CYPRUS had the highest increase in road deaths among all EU countries between 2014 and 2015, a 27 per cent rise, according to a report published by the European Commission. A total of 66 people died on Cyprus roads last year compared with 52 in 2014 and 73 in 2010. Finland was second with a […]
A 22-year-old man died early on Friday in a car crash in the Nicosia district village of Ayia Varvara, police said. Christos Peppos, from Pera Horio, died after his car veered off course and crashed into an electricity pole before coming to a halt on a concrete pillar. The 22-year-old was rushed to hospital where […]
The Cabinet on Wednesday approved new criteria for hiring police officers, with the new system expected to begin sometime after May’s legislative elections and the regulations approved by parliament on Thursday. Speaking after a cabinet session, Justice Minister Ionas Nicolaou said that the new criteria introduce objectivity and meritocracy as the key screening element and […]
The National Road Safety Council (NRSC) is looking to implement some sweeping changes across Cyprus including obligatory re-training for repeat offenders.
Source: New road safety changes in the pipeline
Forty five cars and one hundred and ten motorcycles were checked and seventy six offences detected.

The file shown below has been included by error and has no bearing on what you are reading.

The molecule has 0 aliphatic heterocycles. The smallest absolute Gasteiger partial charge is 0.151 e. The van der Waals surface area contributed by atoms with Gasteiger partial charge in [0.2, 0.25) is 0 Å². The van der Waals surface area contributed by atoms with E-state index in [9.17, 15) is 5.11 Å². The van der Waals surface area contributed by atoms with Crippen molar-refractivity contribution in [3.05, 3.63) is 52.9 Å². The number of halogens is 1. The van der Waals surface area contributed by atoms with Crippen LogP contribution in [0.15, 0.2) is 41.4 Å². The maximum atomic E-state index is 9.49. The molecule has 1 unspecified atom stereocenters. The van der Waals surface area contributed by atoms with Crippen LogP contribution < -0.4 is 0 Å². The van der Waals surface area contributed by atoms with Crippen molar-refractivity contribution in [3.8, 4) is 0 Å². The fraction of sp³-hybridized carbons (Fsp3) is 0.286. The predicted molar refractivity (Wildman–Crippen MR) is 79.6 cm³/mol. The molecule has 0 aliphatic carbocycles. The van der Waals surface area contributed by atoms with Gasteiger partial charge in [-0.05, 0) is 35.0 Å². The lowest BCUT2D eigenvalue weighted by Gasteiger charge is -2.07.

A motorcycle was seized and one person was arrested for driving without insurance, no driver’s licence, etc..
Once you know they are driving – Kill the Conversation.
There are several things you should know about speed limits in Cyprus.
The sign indicating you are entering a limit will normally only be displayed on your side of the road.
Having entered a posted limit, you will very rarely find the small repeater signs that you see in the UK. The next sign you will see may be a change in speed limit or when you pass over a municipal boundary.
It is often not clear when a speed limit ceases to apply. You will rarely see a de-restriction sign. There are long stretches of road which could be de-restricted, because of the layout and lack of hazards, but the last limit still appears to apply.
I generally use the sign governing the speed limit for the opposing traffic as a guide for when the de-restriction starts. However this is not foolproof as there are examples where, according to the signs, the opposing traffic on the same road is governed by a different speed limit to you.
Speed limits posted at hazards, such as bends, are usually advisory in the UK. In Cyprus they are technically mandatory and must be obeyed. They are often placed with little thought as to their purpose or the affect they will have on traffic. You will not find many of the locals adhering to them.
Be careful of your speed.
The maximum speed limit allowed is lower than in the UK and can lead to impatience and an itchy right foot.
All speed limits in Cyprus are posted in Kilometers per hour (Kph)
|Type of Road||Sign||Approx.|
|Maximum speed limit||62|
|Minimum speed limit||40|
|Built up Areas:||Maximum speed limit||31|
|Country Roads:||Maximum speed limit||40|
|Hazards:||Maximum speed limit|
Roadworks, bends etc.
|Maximum speed limit||50|